Games offer the allure of accomplishment and greatness, and now they offer it in community and friendship. Men can battle against one another competitively or they can battle together as a team. Greatness awaits us together.
I am one day behind in my Bible-reading plan (or Bible-listening plan, as it happens). My plan tells me I should be in Matthew 19 today, but instead I found myself in Matthew 18. It turned out to be one of those happy little providences because it meant that I heard these words as I drove to work in the cold, pre-dawn darkness:
At that time the disciples came to Jesus, saying, “Who is the greatest in the kingdom of heaven?” And calling to him a child, he put him in the midst of them and said, “Truly, I say to you, unless you turn and become like children, you will never enter the kingdom of heaven. Whoever humbles himself like this child is the greatest in the kingdom of heaven.
God measures greatness very differently than we do. We measure greatness in what we accomplish and who we vanquish and where we do battle. We value greatness in the things others can see, in the medals awarded, the accolades offered.
But God associates the truest and deepest greatness with the things others may not see at all. We believe greatness comes when we elevate ourselves, but Jesus says greatness comes when we lower ourselves. “Everyone who exalts himself will be humbled, and he who humbles himself will be exalted” (Luke 14:11). Leon Morris says it well:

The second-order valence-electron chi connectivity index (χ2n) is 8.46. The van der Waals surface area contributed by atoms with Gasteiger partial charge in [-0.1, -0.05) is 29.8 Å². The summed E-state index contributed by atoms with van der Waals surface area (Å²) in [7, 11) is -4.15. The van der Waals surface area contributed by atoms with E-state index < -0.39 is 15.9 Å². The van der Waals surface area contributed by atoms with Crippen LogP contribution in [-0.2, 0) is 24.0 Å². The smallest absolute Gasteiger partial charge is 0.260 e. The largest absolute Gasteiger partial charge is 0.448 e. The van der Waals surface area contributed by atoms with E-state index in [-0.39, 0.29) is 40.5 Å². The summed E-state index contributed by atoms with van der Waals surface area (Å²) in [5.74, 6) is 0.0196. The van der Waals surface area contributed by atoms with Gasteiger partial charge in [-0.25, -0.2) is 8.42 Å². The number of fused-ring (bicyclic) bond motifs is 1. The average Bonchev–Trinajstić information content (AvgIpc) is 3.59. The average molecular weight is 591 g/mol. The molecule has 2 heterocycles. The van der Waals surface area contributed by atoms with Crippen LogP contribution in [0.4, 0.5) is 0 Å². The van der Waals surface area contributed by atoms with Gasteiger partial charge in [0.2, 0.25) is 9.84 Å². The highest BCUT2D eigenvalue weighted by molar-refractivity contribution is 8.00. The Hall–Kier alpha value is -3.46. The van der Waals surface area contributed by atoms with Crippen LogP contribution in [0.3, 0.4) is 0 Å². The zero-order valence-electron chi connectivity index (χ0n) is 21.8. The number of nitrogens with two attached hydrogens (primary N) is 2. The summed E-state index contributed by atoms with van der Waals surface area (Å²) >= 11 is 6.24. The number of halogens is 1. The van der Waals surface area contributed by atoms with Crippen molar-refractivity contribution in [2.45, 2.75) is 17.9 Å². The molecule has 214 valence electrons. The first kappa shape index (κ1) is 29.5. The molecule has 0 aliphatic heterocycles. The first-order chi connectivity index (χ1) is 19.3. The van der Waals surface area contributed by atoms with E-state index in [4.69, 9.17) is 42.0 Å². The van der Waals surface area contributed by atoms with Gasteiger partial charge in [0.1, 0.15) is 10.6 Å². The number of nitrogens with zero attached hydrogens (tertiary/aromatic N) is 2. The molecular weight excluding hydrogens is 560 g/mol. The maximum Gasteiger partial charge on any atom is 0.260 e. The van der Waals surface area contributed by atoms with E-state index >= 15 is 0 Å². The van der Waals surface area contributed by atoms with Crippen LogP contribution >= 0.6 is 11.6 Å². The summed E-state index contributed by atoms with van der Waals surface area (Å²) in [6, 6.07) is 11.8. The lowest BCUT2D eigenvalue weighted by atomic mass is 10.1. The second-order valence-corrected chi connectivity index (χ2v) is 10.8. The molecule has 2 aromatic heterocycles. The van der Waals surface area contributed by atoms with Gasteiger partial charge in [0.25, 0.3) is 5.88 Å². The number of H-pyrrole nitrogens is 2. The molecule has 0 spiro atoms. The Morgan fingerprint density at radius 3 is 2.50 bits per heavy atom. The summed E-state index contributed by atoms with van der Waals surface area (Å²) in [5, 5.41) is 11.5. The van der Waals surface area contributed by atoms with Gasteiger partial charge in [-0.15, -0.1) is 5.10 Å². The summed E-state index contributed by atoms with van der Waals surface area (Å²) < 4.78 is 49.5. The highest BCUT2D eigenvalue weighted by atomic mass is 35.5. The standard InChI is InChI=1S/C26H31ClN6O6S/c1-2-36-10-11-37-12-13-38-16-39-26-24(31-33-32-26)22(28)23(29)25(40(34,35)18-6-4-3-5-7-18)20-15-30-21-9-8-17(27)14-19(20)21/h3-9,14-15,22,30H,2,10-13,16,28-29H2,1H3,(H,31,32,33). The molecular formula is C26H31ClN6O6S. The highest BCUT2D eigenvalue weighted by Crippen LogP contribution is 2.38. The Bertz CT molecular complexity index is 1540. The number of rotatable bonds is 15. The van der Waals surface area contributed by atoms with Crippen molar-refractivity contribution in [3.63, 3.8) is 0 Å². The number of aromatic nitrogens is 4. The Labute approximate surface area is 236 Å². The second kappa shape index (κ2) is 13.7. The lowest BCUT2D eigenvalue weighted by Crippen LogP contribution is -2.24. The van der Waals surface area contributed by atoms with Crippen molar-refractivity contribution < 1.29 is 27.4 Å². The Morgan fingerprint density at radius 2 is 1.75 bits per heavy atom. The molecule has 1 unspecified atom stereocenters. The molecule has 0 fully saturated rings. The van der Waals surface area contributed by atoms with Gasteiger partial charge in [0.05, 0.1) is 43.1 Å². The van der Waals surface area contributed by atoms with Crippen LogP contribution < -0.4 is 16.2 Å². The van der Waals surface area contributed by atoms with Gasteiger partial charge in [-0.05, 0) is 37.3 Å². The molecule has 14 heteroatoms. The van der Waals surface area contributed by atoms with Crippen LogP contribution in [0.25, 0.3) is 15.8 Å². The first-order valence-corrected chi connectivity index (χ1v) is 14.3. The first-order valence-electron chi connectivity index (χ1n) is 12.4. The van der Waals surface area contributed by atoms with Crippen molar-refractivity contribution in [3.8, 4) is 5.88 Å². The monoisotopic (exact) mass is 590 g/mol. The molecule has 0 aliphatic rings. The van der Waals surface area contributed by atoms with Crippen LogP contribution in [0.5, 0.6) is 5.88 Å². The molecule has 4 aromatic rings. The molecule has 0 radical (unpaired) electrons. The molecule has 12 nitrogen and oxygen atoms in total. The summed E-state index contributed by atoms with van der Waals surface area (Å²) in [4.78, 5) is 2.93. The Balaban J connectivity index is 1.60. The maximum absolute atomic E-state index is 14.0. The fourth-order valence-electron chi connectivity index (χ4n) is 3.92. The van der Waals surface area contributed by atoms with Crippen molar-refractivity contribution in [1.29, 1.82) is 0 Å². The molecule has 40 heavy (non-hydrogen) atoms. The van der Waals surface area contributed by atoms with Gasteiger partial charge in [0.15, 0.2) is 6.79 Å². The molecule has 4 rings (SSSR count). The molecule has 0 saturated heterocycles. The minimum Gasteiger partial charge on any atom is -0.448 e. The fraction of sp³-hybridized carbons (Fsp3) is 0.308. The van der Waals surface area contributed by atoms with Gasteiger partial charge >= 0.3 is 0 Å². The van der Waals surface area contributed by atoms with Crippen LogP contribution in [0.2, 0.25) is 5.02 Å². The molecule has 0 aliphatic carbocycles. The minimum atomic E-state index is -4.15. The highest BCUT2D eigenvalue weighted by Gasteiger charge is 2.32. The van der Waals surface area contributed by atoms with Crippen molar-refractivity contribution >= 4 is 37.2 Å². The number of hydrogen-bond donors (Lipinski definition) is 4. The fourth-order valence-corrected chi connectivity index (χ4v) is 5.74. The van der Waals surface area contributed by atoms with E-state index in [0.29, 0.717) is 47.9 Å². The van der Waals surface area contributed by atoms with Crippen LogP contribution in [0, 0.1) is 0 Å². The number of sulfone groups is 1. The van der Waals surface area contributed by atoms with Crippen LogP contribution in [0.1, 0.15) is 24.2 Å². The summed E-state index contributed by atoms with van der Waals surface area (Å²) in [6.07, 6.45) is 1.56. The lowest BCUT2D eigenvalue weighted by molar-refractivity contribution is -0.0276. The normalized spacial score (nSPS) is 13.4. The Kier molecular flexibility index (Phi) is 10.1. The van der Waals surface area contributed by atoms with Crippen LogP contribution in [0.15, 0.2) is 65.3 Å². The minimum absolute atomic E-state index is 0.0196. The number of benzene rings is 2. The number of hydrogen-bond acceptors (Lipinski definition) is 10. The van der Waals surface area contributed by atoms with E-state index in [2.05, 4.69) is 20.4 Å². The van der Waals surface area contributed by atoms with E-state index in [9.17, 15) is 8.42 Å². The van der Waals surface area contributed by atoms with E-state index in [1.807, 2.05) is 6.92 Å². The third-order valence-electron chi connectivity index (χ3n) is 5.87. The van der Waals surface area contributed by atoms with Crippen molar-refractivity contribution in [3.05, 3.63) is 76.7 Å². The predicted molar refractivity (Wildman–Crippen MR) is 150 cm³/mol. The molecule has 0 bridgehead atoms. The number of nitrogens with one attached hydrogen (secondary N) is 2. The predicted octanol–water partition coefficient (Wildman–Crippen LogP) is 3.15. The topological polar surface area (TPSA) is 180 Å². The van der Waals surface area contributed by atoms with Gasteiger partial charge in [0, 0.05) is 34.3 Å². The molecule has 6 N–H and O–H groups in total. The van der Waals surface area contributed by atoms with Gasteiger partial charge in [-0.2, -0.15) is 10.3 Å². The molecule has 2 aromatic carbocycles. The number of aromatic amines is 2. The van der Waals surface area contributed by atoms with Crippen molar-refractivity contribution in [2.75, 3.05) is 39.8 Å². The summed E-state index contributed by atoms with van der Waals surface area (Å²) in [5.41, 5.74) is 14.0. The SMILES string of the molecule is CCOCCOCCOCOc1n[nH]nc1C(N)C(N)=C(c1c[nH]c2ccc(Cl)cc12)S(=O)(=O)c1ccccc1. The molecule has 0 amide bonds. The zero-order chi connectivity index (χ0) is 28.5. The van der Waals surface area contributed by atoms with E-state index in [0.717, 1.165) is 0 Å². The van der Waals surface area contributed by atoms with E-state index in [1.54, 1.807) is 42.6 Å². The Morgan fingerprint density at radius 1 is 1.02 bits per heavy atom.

The kingdom of heaven is not like earthly kingdoms. In earthly kingdoms military might or earthly wealth is what counts. It is the ability to overthrow others or outsmart them or to outbid them that matters. The person who asserts himself is the one who gets on. But Jesus’ kingdom is quite different. Paradoxically it is the person who is like the little child who is the greatest. Being in the kingdom does not mean entering a competition for the supreme place, but engaging in lowly service. True greatness consists not in receiving service but in giving it. The genuinely humble person is the one that really counts in that kingdom. The humble person is the greatest.
Sony promises that greatness awaits us in their games. But Jesus promises a much better greatness. This greatness comes in being a godly husband or an attentive father or a faithful friend or a humble servant. It comes not by going high, but by going low.
It may not feel like greatness to cuddle up with your daughter and read her that bedtime story. It may not feel like triumph to pray with her or sing to her before she goes to sleep. But this is the stuff of true greatness. Ask her and she will assure you it is true.
It may not make every nerve taut with anticipation and excitement when you turn off the games and spend the evening talking with your wife, listening to her, reading God’s Word with her, praying with her and for her. But this is the stuff of true greatness.
There is no reward, no medal or badge or accolade, in serving the people of your church by putting out the chairs or cleaning up the post-potluck mess. There is no hero’s parade at the end of it. But this is the essence of true greatness. And this is the greatness our games can never deliver. To the contrary, this is the very greatness our games may cause us to miss altogether.
We want to escape the doldrums of life so we can experience greatness. But Jesus calls on us to define greatness in his way. Greatness awaits, but it is waiting right there in the mundane, in the ordinary moments, in real life. Don’t miss the real thing!